In my study of traditional ink and wash paintings, my view of time and space staggers and jumps. When I read the artistic theories of Dong Qichang, the Ming dynasty scholar and painter, I suddenly think of [Wassily] Kandinsky. When I travel in nature, I see the details of ancient Chinese paintings, flashing before me like a film montage by [Sergei] Eisenstein. —Hao Liang
Gagosian is pleased to present an exhibition of new works by Hao Liang, one of the foremost contemporary artists working in traditional Chinese ink painting. This is his first solo exhibition with the gallery, and his first in the United States.
Seeking to revivify and extend the conventions of ink and wash painting, Hao spent many years studying Chinese classical paintings, acquiring vast knowledge of historical works, as well as the many motifs and poetic traditions related to them. Yet, in his silk handscrolls, portraits, and landscape paintings, Hao filters these techniques and themes through a contemporary cosmopolitan consciousness, effortlessly weaving together Su Shi and Shostakovich; Zhao Mengfu and Sergei Eisenstein; Wang Wei and Gilles Deleuze.
In this exhibition, which includes intricate, masterfully painted landscapes and portraits, Hao considers the perpetual flux of nature and time. Streams and Mountains without End (2017) is a silk scroll measuring more than thirty-two feet. Departing from his previous narrative scrolls, Hao seeks to unite the details and symbols of traditional Chinese landscapes with twentieth-century art theory, bringing together Ming dynasty scholar and artist Dong Qichang (1555–1636) and Russian modern artist Wassily Kandinsky (1866–1944) in a panoramic sweep. Reading from right to left, the viewer first encounters a man’s profile, an interlocutor between reality and representation. Implying multiple dimensions, various strange scenes unfurl and intersect. Mountains, trees, waves, and rolling clouds give way to sinuous patterns painted in gray, blue, green, and red, inspired by the muscular and vascular systems of human anatomy. Then, Kandinsky’s telescoping circles are launched into swirling orbit while a man in red views the scene from outer space, suggesting a divine, cosmic perspective. At the end of the scroll, the same figure from the beginning stands naked in a refracted abstract realm, looking back at a journey that is both micro- and macrocosmic.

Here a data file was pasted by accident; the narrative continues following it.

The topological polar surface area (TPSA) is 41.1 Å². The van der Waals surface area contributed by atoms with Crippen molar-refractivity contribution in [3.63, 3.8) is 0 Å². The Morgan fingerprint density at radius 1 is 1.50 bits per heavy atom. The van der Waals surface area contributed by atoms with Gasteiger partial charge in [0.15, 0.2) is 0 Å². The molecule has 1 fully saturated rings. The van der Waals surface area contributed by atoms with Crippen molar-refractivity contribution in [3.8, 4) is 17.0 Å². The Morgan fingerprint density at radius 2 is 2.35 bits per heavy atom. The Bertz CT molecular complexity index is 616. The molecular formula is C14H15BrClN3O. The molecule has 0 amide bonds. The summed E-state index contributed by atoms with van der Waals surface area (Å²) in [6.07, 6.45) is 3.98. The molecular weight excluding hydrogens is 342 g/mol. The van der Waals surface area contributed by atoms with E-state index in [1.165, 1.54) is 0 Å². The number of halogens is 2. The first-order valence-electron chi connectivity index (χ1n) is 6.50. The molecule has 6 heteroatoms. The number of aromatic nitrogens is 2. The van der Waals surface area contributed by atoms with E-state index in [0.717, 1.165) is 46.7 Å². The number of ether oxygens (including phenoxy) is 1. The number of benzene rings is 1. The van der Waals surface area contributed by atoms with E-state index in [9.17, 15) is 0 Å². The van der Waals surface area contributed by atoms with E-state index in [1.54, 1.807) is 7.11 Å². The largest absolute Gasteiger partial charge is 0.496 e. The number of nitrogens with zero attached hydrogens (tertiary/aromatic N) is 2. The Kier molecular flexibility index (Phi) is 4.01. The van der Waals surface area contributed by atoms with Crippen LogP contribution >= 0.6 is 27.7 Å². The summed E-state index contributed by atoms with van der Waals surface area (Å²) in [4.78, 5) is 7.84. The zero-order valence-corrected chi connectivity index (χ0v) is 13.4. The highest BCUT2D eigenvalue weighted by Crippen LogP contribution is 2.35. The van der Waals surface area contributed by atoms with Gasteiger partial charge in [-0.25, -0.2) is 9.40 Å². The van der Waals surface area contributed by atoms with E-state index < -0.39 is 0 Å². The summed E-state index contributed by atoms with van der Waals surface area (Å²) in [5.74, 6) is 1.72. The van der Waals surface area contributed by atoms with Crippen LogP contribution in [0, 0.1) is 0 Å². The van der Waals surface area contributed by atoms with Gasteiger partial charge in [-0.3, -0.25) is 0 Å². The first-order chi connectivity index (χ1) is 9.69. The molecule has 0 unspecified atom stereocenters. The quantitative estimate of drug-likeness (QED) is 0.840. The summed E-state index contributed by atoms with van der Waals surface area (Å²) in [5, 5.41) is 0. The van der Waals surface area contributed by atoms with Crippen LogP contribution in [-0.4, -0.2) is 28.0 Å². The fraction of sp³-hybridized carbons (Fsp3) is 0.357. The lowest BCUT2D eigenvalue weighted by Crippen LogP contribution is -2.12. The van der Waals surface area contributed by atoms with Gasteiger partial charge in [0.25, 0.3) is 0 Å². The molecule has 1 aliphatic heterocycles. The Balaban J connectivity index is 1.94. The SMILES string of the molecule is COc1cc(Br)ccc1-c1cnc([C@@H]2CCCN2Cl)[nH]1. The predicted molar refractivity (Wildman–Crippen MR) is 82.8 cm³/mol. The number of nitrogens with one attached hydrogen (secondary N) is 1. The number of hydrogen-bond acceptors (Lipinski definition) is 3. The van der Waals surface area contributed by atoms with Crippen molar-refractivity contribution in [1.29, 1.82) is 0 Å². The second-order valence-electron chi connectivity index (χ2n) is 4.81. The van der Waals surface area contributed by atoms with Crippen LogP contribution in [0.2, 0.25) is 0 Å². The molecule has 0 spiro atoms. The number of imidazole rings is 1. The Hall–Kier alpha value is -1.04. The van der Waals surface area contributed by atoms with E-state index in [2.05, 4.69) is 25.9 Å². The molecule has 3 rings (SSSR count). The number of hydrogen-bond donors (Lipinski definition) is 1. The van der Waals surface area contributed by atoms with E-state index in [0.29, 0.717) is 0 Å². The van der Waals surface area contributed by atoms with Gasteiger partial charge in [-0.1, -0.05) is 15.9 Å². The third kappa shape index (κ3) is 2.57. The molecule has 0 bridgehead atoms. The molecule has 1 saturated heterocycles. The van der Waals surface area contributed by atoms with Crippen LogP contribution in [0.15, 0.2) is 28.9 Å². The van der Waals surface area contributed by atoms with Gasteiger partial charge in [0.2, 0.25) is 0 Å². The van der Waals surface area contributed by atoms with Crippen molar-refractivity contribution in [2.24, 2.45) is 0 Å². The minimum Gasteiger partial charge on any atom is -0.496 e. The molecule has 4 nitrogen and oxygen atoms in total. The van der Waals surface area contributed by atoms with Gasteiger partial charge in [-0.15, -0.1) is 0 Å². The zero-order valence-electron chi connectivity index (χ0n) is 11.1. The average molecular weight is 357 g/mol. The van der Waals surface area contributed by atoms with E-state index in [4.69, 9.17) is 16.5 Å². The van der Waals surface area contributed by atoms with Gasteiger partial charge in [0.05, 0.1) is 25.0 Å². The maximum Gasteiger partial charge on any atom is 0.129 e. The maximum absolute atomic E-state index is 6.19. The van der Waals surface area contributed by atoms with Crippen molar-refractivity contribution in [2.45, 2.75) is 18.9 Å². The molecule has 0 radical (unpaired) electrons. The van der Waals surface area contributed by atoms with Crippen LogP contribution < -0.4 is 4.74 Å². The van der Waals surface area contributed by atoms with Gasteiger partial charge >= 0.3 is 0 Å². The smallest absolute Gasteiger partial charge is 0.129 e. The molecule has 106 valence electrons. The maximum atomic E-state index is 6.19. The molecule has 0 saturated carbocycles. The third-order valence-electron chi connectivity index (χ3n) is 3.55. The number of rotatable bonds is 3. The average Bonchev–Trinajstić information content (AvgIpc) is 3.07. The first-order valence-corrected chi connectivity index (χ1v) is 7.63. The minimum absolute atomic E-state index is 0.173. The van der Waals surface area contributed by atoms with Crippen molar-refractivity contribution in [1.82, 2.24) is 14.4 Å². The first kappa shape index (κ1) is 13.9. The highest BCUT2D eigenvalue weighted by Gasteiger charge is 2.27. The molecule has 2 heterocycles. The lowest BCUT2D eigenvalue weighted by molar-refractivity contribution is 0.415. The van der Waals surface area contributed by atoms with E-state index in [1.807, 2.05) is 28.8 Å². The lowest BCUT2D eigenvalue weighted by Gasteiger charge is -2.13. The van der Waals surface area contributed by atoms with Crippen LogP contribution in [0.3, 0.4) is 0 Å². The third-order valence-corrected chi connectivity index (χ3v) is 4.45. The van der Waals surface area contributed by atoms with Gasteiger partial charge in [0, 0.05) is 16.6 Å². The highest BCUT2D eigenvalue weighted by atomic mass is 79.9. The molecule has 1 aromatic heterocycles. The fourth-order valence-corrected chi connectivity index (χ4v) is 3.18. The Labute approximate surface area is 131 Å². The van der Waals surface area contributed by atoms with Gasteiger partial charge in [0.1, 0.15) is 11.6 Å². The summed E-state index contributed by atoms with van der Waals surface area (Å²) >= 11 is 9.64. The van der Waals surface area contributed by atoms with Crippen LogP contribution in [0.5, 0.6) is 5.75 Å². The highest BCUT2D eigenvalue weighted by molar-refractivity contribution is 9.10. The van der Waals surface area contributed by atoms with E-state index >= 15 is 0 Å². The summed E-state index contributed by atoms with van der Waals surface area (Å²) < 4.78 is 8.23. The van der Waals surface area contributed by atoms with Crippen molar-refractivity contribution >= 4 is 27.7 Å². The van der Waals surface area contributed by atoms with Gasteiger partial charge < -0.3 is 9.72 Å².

Time and perspective are explored further in a diptych titled Day and Night (2017–18), which depicts the same landscape in two different sizes, the larger presenting a colorful day, and the smaller showing the intense dark of night. In both, Hao distorts proportions of space and objects to emphasize the ever-changing interplay of sea, land, and sky. This was inspired by the inkstone tablets of Qing dynasty literatus Wang Ziruo, who created small replicas of huge, eroding ancient monuments engraved with various texts, pictures, and historical information. Struck by the skin-like surfaces of the tablets, as well as the paper rubbings created from them, Hao applied the same logic to his landscapes, showing how light, scale, and texture alter legibility and memory.
Considering a single subject from many angles is a common exercise in Chinese literati culture, explored in both poetry and painting. Hao takes the idea of the scholar’s rock, depicted from infinite viewpoints, and applies it to portraiture. While Red Nose (2017), a triptych, seeks to embody an everyman, with no particular race, age, or epoch discernible, A Thousand, Thousand Churning Waves (2018) depicts a foreigner, a Westerner, in the style of Yuan dynasty painter Zhao Mengfu, specifically alluding to Zhao’s painting of the artist and poet Su Shi of the Song dynasty, holding a bamboo stick. In one of his most famous poems, “Nian Nu Jiao – Reminiscence of Red Cliffs,” Su Shi recounts a memory of a striking landscape, demonstrating the endless flux of nature. In his work, Hao carries this sentiment forward, embracing the simultaneity of the past and the present in all things: the mountains and the cosmos; the body and the mind.
The exhibition will be accompanied by a fully illustrated catalogue, Hao Liang: Portraits and Wonders, which includes an essay by Loïc Le Gall and an interview with Phil Tinari.
Hao Liang was born in 1983 in Chengdu, China, and lives and works in Beijing. Collections include the Metropolitan Museum of Art, New York; Centre Georges Pompidou, Paris; Kadist Art Foundation, San Francisco; and Bonnefantenmuseum, Maastricht, Netherlands. Recent institutional exhibitions include “Hao Liang: Aura,” Bonnefantenmuseum, Netherlands (2016); “Hao Liang: Eight Views of Xiaoxiang,” Ullens Center for Contemporary Art, Beijing (2016); 57th Biennale di Venezia (2017); “Streams and Mountains without End: Landscape Traditions of China,” Metropolitan Museum of Art, New York (2017); and “1977–2017: Le Centre Pompidou fête ses 40 ans,” Centre Georges Pompidou, Paris (2017).